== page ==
FAQ’s

Frequently Asked Questions About Child Sexual Abuse *

Child sexual abuse is any sexual contact between a child and an adult or an older child.  This includes touching of private parts, sex acts and pornography.  In Maryland, if the abuse is committed by someone not providing direct care for the child, it is called child sexual assault.

As defined by Maryland State Family Law 5-701, Child Sexual Abuse:

  • Means any act that involves sexual molestation or exploitation of a child by a parent or other person who has permanent or temporary care, custody, or responsibility for supervision of a child, or by any household or family member.

Includes incest, rape, sexual offense in any degree, sodomy, unnatural or perverted practices.

A child forensic interview is a process where a child is given the opportunity to make a statement about what happened in a safe, supportive environment. The child is questioned in a legally-sound, developmentally appropriate manner by a trained professional. Members of the multidisciplinary team that have jurisdiction over the case observe the interview as it is taking place. Interviews are recorded, reducing the number of times children need to be interviewed, therefore reducing trauma to the child. The recorded interview is submitted in court, increasing the prosecution of the child abuse offender up to 70%.

Information gathered in the forensic interview is used to help make decisions about protection, prosecution and treatment. Conducting forensic interviews with child crime victims in a child advocacy center is considered the best practice.

Nationally, one in four girls and one in six boys will be sexually abused by the time they’re 18. Only about 10% of child sexual abuse is ever reported.
Half of child sexual abuse victims are younger than nine. At the Baltimore Child Abuse Center, 38% of children seen are boys. Nearly 40% are younger than seven; 76% are younger than 12.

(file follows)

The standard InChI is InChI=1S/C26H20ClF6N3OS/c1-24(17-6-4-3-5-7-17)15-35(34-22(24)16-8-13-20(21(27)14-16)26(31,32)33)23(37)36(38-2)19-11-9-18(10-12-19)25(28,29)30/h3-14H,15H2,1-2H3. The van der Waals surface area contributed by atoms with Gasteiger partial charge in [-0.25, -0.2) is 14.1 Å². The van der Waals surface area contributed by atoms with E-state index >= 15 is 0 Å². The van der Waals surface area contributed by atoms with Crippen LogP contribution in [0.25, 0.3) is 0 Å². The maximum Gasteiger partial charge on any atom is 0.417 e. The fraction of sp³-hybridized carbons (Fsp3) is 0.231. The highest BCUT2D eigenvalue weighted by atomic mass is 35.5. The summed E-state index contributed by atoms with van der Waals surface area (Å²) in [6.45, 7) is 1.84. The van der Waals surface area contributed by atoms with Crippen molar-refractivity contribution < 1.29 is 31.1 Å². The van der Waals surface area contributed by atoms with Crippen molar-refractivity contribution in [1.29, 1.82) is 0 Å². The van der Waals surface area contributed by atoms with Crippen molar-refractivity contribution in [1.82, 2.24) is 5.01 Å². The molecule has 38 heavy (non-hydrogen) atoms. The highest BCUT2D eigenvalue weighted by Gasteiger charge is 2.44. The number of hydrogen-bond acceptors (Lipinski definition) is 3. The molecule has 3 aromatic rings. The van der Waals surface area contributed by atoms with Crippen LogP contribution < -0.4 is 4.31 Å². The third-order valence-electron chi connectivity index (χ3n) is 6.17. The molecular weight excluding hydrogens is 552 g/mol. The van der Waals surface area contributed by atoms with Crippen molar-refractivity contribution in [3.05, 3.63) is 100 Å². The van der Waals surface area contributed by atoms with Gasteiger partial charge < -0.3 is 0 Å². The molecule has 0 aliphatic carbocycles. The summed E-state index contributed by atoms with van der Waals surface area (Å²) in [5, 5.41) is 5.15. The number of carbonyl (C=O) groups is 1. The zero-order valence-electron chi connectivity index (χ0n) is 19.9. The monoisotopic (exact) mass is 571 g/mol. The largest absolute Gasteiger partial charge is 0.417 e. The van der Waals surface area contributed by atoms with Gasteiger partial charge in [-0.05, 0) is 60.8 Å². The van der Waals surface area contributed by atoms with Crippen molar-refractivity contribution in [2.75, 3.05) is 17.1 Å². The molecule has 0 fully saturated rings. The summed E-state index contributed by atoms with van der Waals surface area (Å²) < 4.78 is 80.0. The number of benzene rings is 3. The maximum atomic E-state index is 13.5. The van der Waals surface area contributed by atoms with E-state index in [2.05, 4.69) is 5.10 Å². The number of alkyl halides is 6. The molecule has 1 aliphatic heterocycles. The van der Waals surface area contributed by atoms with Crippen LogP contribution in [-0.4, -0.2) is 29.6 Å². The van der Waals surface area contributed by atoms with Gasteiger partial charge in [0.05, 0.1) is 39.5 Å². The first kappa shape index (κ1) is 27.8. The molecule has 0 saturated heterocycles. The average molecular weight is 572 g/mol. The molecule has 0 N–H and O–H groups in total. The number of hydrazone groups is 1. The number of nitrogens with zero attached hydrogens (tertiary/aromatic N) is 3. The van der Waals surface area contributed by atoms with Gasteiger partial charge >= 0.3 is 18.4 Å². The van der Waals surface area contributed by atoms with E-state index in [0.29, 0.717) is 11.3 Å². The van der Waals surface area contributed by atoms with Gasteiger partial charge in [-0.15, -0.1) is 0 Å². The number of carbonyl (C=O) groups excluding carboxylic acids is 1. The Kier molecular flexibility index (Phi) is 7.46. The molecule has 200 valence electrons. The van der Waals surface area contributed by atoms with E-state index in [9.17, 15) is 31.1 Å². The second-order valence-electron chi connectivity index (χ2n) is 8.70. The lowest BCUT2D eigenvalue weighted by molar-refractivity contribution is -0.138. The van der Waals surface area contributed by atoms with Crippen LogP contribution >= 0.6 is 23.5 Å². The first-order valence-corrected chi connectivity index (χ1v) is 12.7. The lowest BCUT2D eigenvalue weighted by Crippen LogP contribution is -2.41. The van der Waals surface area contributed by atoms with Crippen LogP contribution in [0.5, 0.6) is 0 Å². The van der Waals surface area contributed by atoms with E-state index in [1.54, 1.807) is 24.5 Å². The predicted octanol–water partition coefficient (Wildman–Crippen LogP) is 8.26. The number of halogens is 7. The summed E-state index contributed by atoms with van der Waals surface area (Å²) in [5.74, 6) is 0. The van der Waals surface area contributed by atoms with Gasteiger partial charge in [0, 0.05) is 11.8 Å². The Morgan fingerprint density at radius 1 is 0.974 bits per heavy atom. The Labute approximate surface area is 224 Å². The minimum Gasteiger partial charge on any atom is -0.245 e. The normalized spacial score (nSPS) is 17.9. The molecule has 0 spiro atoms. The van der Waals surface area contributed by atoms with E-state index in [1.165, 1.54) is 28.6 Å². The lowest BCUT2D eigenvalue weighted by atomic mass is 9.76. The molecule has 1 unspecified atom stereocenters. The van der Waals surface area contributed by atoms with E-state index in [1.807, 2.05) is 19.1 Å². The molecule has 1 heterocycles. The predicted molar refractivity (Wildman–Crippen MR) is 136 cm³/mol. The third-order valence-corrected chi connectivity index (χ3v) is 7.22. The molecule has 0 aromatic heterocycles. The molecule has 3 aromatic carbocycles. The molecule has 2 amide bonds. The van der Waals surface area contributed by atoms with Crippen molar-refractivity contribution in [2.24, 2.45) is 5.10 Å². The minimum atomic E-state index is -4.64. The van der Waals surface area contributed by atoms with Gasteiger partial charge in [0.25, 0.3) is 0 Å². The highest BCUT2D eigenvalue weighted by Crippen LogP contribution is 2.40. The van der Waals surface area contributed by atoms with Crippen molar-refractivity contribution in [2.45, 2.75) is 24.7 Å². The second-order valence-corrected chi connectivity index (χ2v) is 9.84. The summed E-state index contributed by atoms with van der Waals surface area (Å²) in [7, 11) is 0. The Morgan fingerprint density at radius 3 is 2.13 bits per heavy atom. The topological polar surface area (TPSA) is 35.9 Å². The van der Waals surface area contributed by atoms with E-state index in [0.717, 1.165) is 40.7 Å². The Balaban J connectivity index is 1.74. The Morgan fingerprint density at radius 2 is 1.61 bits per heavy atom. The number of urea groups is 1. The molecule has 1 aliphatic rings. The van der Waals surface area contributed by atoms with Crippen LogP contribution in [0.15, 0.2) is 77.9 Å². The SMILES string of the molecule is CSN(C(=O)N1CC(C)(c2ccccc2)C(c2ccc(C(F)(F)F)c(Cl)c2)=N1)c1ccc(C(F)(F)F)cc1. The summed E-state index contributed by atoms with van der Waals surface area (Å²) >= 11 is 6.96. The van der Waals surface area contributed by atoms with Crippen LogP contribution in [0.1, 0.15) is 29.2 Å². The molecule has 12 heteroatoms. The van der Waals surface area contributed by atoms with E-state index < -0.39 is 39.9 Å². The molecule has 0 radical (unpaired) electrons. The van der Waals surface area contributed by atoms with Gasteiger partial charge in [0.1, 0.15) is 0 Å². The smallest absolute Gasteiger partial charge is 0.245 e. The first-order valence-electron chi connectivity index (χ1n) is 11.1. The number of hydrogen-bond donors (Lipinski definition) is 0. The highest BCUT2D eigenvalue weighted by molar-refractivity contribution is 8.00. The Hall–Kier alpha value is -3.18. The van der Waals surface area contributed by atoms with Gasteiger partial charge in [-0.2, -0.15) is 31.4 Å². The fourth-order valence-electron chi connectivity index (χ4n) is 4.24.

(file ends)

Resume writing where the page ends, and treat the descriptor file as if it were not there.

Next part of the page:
Ninety percent of abusers are someone the child or family knows. Almost half of child sexual abuse is committed by teenage boys or young adults aged 14 to 30.
For a detailed answer, please read Prevention Tips. Here are some key things you can do:

  • Learn the possible signs.
  • Be wary of situations in which children may be alone with an adult or much older child.
  • Teach children to tell you if they aren’t comfortable with someone.
  • Talk with them about who they should tell and where they should go if something bad happens.
For a detailed answer, please read Possible Signs. They include:

  • Extreme clinginess
  • Fear of certain people or places
  • Incorporating sexual subject matter into drawing, writing or play
  • Alluding to a secret between him/herself and an adult or older child
For a detailed answer, please read Possible Signs. They include:

  • Insistence on touching or showing child affection even when the child resists
  • High levels of interest in the sexuality of a particular child or teen
  • Requesting uninterrupted time alone with a child
  • Spending significant time with children or much younger teens, along with having little interest in peers or those who are older

For a detailed answer, please read Possible Signs. They include:

  • Insistence on touching or showing child affection even when the child resists
  • High levels of interest in the sexuality of a particular child or teen
  • Requesting uninterrupted time alone with a child
  • Spending significant time with children or much younger teens, along with having little interest in peers or those who are older
Listen to the child

  • Try to be calm.Don’t let children see how upset you may be.
  • Even if you’re not absolutely sure there has been abuse, call for help right away
Call (410) 641-0097 during business hours

After Hours and Holidays call  (410) 632-1111 OR 911

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